However, rather than completely writing off the potential of AI to massively improve the scope and efficiency of screening for breast cancer – the most common cancer in women in the UK – the report leaves the door open for further research into AI's accuracy in different settings, how well it performs for different ethnic groups and how much time it would save overloaded NHS staff.
Out of necessity, the report is extremely cautious, not least since in order to change the current screening programme, much more evidence is needed and that data are simply not available.
The study looked at how effective deep learning algorithms of AI were in examining breast cancer screening mammograms for signs of cancer. Currently, women aged 50 –70 years are invited for breast cancer screening every three years. Interpretation of each digital mammography is then conducted by two readers, both of whom decide whether the image appears normal or if a woman needs to be recalled for further tests.
A main reservation of the study was that AI could alter the spectrum of disease detected at breast screening and actually lead to an increase in over-diagnosis, meaning more women than should would be recalled, creating distress for them and also increasing the workload of NHS staff, rather than reducing it.
On the plus side, the potential of AI would be: one, it could replace one or all human readers; two, it could be used to pre-screen images with only high-risk images passed onto human readers; three, AI - which never suffers from over-work or fatigue - could be used as a reader aid, where the human reader uses the AI system for decision support.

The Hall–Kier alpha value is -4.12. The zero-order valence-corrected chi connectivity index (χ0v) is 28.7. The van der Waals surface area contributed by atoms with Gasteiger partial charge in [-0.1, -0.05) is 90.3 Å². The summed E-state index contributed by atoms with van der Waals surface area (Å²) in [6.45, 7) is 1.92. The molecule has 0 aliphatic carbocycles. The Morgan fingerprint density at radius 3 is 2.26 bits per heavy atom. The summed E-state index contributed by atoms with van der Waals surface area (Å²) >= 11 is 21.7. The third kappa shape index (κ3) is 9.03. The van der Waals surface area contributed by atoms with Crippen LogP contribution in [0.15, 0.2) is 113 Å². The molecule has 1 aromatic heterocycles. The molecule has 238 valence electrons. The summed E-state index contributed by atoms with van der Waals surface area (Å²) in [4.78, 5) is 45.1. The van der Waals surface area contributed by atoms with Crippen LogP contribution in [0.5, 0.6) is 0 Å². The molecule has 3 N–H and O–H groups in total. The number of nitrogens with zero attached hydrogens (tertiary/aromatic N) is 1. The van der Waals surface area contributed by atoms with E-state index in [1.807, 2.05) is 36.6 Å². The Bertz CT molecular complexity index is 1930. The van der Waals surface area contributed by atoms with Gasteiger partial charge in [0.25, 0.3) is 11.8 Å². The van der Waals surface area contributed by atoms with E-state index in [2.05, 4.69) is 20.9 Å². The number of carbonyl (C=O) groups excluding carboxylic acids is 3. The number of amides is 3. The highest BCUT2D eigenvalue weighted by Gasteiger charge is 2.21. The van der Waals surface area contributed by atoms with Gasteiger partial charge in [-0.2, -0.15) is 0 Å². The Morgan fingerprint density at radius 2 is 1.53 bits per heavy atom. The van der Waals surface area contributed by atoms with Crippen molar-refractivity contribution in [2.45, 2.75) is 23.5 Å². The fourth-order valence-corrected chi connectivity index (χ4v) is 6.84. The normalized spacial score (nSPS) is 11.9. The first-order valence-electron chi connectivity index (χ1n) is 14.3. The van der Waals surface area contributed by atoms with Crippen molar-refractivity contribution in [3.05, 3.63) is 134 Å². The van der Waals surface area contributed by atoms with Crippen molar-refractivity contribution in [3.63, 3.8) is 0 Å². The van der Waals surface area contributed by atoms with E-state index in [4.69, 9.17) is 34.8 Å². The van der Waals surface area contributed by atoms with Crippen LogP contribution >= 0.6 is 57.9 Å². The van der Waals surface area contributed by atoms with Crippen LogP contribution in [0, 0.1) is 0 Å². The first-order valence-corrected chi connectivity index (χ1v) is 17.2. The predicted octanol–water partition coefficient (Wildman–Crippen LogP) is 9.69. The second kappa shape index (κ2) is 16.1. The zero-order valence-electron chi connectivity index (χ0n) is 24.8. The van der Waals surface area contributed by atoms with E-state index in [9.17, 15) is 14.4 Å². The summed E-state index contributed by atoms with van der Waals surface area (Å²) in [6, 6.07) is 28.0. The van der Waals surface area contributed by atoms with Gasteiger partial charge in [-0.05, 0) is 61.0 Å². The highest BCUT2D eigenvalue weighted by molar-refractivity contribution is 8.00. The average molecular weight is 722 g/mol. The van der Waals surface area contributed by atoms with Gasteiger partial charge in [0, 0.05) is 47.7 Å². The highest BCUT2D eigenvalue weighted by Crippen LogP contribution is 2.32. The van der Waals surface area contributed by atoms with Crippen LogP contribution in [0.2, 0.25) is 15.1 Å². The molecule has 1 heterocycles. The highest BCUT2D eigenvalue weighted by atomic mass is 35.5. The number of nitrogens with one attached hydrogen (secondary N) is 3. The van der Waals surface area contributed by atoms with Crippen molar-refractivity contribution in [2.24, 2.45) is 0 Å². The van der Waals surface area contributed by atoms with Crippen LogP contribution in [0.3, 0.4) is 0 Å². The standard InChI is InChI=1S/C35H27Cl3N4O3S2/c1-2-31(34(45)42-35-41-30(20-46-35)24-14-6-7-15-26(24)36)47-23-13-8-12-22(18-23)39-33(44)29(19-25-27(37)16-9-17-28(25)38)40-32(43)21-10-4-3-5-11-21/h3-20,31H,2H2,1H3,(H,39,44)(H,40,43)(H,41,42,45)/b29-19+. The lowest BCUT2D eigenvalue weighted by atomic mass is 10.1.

I remain determinedly optimistic of the potential of AI to improve outcomes of testing, not least since I ran a case recently that involved misinterpretation of a mammogram, leading to very difficult outcome. The expert I instructed discussed the standards of interpretation of mammograms as generally being poor and was very positive about the potential benefits of AI in his work. Elsewhere in Europe, the European Union has approved a breast cancer screening system that combines a thermal imaging device with cloud-hosted AI analytics.
Clearly, anything that enables faster diagnosis and therefore treatment of breast cancer must be a good thing. This study concluded that further study into AI and breast cancer screening may be necessary in 1-3 years’ time and I very much hope for a different conclusion at that time.
Meanwhile, despite the NSC report, the Department of Health and Social Care has recently granted funding to study the accuracy of AI in breast cancer screening in the NHS to a research partnership that includes Imperial College London, Google Health, Imperial College Healthcare NHS Trust, St George’s Hospitals NHS Foundation Trust and the Royal Surrey NHS Foundation Trust. Researchers will examine how radiologists and clinicians interact with the AI system in a clinical setting.
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